Rare AWS Error Codeedit

A machine learning job detected an unusual error in a CloudTrail message. These can be byproducts of attempted or successful persistence, privilege escalation, defense evasion, discovery, lateral movement, or collection.

Rule type: machine_learning

Rule indices: None

Severity: low

Risk score: 21

Runs every: 15m

Searches indices from: now-2h (Date Math format, see also Additional look-back time)

Maximum alerts per execution: 100



  • Elastic
  • Cloud
  • AWS
  • ML
  • has_guide

Version: 101

Rule authors:

  • Elastic

Rule license: Elastic License v2

Investigation guideedit

## Triage and analysis

### Investigating Rare AWS Error Code

CloudTrail logging provides visibility on actions taken within an AWS environment. By monitoring these events and
understanding what is considered normal behavior within an organization, you can spot suspicious or malicious activity
when deviations occur.

This rule uses a machine learning job to detect an unusual error in a CloudTrail message. This can be byproducts of
attempted or successful persistence, privilege escalation, defense evasion, discovery, lateral movement, or collection.

Detection alerts from this rule indicate a rare and unusual error code that was associated with the response to an AWS
API command or method call.

#### Possible investigation steps

- Examine the history of the error. If the error only manifested recently, it might be related to recent changes in an
automation module or script. You can find the error in the `aws.cloudtrail.error_code field` field.
- Investigate other alerts associated with the user account during the past 48 hours.
- Validate the activity is not related to planned patches, updates, or network administrator activity.
- Examine the request parameters. These may indicate the source of the program or the nature of the task being performed
when the error occurred.
    - Check whether the error is related to unsuccessful attempts to enumerate or access objects, data, or secrets.
- Considering the source IP address and geolocation of the user who issued the command:
    - Do they look normal for the calling user?
    - If the source is an EC2 IP address, is it associated with an EC2 instance in one of your accounts or is the source
    IP from an EC2 instance that's not under your control?
    - If it is an authorized EC2 instance, is the activity associated with normal behavior for the instance role or roles?
    Are there any other alerts or signs of suspicious activity involving this instance?
- Consider the time of day. If the user is a human (not a program or script), did the activity take place during a normal
time of day?
- Contact the account owner and confirm whether they are aware of this activity if suspicious.
- If you suspect the account has been compromised, scope potentially compromised assets by tracking servers, services,
and data accessed by the account in the last 24 hours.

### False positive analysis

- Examine the history of the command. If the command only manifested recently, it might be part of a new automation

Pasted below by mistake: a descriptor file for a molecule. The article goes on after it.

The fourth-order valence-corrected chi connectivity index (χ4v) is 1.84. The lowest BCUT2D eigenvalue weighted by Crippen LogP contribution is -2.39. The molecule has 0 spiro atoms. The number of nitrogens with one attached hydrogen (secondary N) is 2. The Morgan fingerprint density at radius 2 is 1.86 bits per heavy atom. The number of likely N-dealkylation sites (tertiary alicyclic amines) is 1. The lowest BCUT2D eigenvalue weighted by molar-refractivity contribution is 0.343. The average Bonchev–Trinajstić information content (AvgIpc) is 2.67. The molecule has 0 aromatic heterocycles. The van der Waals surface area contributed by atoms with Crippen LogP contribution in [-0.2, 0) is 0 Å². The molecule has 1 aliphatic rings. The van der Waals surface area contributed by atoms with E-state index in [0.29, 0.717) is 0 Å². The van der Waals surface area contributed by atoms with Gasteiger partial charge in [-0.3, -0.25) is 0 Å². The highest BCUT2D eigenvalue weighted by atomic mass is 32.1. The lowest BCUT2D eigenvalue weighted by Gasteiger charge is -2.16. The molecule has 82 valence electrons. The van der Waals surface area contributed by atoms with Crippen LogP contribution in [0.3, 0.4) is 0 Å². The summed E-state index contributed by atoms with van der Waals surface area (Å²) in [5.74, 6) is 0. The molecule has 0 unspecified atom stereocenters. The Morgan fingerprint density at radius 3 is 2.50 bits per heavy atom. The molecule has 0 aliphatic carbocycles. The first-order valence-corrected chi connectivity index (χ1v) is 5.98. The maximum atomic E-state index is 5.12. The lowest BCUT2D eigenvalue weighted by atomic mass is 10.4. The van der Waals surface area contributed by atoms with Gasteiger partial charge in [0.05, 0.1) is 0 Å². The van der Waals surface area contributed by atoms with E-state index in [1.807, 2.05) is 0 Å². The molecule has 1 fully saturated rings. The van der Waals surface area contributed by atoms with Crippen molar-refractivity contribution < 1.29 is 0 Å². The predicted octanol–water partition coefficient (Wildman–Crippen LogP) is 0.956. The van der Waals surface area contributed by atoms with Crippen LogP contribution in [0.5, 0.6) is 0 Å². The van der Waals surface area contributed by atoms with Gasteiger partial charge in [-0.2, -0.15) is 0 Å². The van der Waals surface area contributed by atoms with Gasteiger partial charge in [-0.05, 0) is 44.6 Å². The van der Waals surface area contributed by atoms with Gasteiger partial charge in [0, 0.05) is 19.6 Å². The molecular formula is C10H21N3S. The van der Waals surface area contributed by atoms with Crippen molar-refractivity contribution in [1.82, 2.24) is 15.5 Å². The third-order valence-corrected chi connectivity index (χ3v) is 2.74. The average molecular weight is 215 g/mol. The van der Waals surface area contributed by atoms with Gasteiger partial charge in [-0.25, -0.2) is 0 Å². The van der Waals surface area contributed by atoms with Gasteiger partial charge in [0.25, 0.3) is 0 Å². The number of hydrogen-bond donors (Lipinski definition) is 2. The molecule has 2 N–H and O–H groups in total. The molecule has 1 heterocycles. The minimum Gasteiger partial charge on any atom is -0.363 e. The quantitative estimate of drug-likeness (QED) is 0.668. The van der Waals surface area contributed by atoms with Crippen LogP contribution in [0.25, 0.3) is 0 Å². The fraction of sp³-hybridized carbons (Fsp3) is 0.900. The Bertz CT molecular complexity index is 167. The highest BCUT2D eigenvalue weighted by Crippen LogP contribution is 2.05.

module or script. If it has a consistent cadence (for example, it appears in small numbers on a weekly or monthly cadence),
it might be part of a housekeeping or maintenance process. You can find the command in the `event.action field` field.
- The adoption of new services or the addition of new functionality to scripts may generate false positives.

### Related Rules

- Unusual City For an AWS Command - 809b70d3-e2c3-455e-af1b-2626a5a1a276
- Unusual Country For an AWS Command - dca28dee-c999-400f-b640-50a081cc0fd1
- Unusual AWS Command for a User - ac706eae-d5ec-4b14-b4fd-e8ba8086f0e1
- Spike in AWS Error Messages - 78d3d8d9-b476-451d-a9e0-7a5addd70670

### Response and remediation

- Initiate the incident response process based on the outcome of the triage.
- Disable or limit the account during the investigation and response.
- Identify the possible impact of the incident and prioritize accordingly; the following actions can help you gain context:
    - Identify the account role in the cloud environment.
    - Assess the criticality of affected services and servers.
    - Work with your IT team to identify and minimize the impact on users.
    - Identify if the attacker is moving laterally and compromising other accounts, servers, or services.
    - Identify any regulatory or legal ramifications related to this activity.
- Investigate credential exposure on systems compromised or used by the attacker to ensure all compromised accounts are
identified. Reset passwords or delete API keys as needed to revoke the attacker's access to the environment. Work with
your IT teams to minimize the impact on business operations during these actions.
- Check if unauthorized new users were created, remove unauthorized new accounts, and request password resets for other IAM users.
- Consider enabling multi-factor authentication for users.
- Review the permissions assigned to the implicated user to ensure that the least privilege principle is being followed.
- Implement security best practices [outlined](https://aws.amazon.com/premiumsupport/knowledge-center/security-best-practices/) by AWS.
- Take the actions needed to return affected systems, data, or services to their normal operational levels.
- Identify the initial vector abused by the attacker and take action to prevent reinfection via the same vector.
- Using the incident response data, update logging and audit policies to improve the mean time to detect (MTTD) and the
mean time to respond (MTTR).